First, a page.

Criminality in government, cronyism, access purchased by special interest money — these were ills which the new politics of then-candidate Barack Obama were supposed to cure. But these very things have become an epidemic of sorts, even after the election of the Agent of Change.
While much of the scandalous conduct which is now making headlines preceded Obama’s election, not all of it did. And he doesn’t seem terribly moved to do much about it now that it has come to light. As a result, one can sense a wave of disappointment lapping up on the political shore. A sense of queasiness is settling in that hope for an end of business as usual is nothing more than a pipe dream. Once again, it seems that ethical conduct and reform will take a back seat to party politics. Rather than New Politics we have an epidemic of indifference to corruption.
Let’s take the Bernard Madoff scam. Billions were lost by unwary and excessively trusting investors. The storyline perpetrated by the MSM has been that this is further evidence of the deregulation craze for which they hold the Bush administration responsible. Perhaps. But perhaps it something far worse. Madoff was a major Democratic donor, giving hundreds of thousands of dollars to powerful Democrats who were in a position to potentially regulate his business or uncover his crimes. But there has been no call for an investigation into whether the SEC was ever called off the chase by the Democrats who sat in oversight roles — and received Madoff’s campaign cash.
Which comes to an interesting phenomenon: we haven’t seen the ordinarily omnipresent Senator Chuck Schumer lately. He made headlines in the New York Times for his sweetheart relationship with the financial institutions which were subject to regulation and legislation that came before his committees. They gave boatloads of money to him and his Democratic Senate Campaign Committee. He took the money and made clear to all who would listen (and who would tell their generous friends) that he would go easy on regulation and investigation. Now, Madoff was a top Schumer and DSSC donor. Did he and Schumer ever meet? Were there discussions about Madoff’s operation? Was Schumer aware of the SEC investigation? We don’t yet know.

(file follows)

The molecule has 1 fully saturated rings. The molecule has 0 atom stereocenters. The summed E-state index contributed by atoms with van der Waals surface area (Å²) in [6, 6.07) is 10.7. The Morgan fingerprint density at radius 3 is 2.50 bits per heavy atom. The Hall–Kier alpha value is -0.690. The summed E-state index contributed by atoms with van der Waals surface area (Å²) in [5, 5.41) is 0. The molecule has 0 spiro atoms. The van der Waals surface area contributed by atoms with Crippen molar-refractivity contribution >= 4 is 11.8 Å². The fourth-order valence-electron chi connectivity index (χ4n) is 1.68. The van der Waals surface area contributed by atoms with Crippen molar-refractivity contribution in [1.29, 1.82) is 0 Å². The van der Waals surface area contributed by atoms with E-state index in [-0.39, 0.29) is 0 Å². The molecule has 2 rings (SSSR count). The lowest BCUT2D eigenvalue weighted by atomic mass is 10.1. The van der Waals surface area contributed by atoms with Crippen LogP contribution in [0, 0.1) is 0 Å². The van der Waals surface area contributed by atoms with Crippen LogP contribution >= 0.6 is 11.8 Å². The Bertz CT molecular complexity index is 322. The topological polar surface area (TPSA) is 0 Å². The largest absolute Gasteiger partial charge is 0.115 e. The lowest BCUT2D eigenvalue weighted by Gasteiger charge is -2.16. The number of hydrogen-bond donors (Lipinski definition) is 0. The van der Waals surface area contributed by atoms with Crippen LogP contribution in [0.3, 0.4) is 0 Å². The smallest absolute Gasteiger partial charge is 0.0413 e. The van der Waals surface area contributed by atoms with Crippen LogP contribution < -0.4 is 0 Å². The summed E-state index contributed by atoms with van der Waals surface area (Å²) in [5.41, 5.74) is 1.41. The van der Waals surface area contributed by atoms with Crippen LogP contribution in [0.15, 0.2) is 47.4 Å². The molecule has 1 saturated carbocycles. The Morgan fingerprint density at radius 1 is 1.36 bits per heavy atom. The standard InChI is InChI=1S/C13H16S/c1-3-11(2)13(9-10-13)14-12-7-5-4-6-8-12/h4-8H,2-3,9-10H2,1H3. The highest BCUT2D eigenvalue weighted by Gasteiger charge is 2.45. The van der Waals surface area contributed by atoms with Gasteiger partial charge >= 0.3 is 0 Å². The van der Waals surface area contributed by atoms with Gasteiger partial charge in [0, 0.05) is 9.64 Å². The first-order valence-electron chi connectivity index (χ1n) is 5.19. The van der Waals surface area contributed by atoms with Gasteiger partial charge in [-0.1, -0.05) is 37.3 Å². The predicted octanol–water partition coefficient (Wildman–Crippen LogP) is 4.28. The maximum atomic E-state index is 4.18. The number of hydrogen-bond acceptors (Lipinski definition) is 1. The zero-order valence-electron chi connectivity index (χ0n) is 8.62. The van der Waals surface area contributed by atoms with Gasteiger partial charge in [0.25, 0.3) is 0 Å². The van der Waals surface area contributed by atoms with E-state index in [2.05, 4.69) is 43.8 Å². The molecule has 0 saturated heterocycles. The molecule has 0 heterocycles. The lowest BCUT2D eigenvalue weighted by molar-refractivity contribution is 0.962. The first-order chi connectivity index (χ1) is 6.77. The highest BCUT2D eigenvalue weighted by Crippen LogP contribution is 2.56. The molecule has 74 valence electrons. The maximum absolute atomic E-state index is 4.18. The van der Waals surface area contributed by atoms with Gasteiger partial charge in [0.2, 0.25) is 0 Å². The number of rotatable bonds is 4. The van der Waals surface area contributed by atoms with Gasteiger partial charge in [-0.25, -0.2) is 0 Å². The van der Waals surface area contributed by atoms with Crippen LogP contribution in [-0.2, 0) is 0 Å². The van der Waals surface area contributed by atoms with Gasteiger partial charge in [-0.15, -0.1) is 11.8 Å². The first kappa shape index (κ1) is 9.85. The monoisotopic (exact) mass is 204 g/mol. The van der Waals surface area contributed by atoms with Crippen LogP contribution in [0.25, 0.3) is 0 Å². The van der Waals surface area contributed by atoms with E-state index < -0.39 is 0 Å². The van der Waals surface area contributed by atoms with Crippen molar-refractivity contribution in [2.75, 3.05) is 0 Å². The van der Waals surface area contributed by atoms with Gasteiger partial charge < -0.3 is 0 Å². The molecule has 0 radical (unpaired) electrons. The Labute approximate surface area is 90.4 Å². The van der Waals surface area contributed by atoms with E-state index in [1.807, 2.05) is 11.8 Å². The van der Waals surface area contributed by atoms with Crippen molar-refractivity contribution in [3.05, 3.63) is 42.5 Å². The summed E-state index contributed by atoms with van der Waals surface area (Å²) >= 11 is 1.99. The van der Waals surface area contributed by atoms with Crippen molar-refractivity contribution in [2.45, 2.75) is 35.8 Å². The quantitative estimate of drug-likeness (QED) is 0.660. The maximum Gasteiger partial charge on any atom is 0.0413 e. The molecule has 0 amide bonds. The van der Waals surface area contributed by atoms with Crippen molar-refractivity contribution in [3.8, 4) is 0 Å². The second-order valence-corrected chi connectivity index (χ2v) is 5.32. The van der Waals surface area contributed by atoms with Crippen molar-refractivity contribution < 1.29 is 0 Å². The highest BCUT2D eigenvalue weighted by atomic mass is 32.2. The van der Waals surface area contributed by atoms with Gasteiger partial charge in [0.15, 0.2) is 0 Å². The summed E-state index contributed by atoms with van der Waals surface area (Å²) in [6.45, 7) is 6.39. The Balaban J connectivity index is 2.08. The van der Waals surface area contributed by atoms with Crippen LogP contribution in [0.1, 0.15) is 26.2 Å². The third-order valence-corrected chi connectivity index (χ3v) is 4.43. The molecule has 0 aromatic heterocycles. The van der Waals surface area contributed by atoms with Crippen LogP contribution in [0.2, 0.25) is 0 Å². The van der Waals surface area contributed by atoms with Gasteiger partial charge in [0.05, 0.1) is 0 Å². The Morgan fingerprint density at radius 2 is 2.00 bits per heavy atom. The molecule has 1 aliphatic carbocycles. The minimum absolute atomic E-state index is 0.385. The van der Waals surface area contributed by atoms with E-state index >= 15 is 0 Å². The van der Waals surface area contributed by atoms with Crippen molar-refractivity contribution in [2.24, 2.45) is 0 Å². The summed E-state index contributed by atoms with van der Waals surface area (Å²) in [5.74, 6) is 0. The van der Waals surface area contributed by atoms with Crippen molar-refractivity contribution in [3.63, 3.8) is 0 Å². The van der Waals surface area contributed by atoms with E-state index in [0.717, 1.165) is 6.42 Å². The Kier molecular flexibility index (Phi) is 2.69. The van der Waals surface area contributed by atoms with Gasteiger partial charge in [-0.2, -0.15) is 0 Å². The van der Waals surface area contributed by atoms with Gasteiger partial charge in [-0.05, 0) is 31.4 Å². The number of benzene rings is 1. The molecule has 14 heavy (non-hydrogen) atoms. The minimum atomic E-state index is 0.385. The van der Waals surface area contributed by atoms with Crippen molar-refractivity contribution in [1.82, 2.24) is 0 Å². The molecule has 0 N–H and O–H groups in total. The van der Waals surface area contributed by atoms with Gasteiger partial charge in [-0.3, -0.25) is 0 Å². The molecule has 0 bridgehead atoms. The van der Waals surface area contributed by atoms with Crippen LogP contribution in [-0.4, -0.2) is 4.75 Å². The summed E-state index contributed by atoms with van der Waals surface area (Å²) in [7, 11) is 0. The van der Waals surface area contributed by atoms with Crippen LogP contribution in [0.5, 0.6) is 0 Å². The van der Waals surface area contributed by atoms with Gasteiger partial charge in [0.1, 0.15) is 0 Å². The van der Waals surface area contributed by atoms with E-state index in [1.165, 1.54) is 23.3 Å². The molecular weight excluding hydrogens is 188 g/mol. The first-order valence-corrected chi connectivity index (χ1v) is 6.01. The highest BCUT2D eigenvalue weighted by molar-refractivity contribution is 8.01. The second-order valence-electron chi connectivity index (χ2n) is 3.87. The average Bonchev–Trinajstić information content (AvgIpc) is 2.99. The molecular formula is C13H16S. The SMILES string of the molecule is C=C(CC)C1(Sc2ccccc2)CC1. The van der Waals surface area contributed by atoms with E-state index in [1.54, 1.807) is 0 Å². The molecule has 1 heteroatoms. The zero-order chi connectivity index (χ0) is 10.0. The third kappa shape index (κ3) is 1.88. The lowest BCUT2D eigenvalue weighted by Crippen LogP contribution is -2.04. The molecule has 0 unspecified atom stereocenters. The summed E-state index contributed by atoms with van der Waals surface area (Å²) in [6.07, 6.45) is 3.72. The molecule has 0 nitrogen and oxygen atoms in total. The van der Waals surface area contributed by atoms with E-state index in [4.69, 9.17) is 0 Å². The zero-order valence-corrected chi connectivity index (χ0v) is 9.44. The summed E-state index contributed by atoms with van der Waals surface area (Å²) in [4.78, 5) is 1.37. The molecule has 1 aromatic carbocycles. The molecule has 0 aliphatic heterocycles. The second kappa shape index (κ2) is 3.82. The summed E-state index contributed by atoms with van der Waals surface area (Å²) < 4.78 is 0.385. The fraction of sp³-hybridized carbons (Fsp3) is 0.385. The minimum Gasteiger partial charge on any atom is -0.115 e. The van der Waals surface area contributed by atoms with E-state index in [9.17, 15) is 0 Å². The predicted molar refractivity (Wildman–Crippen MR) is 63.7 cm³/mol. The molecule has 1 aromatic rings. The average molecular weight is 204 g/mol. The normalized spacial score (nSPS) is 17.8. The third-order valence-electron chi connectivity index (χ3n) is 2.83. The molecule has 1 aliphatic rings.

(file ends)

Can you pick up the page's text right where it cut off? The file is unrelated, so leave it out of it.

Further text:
It is odd indeed that the usual camera-craven Schumer has not been out calling for a full investigation and explanation for how Madoff got away with his scheme for so long. Why isn’t he popping up on the Sunday talk shows, as is his custom, to demand that one of his Senate committees get the bottom of this? It might be that for once Schumer would like to be forgotten. When he does reappear, some enterprising reporter might ask about any contacts he had with Madoff — or on behalf of Madoff.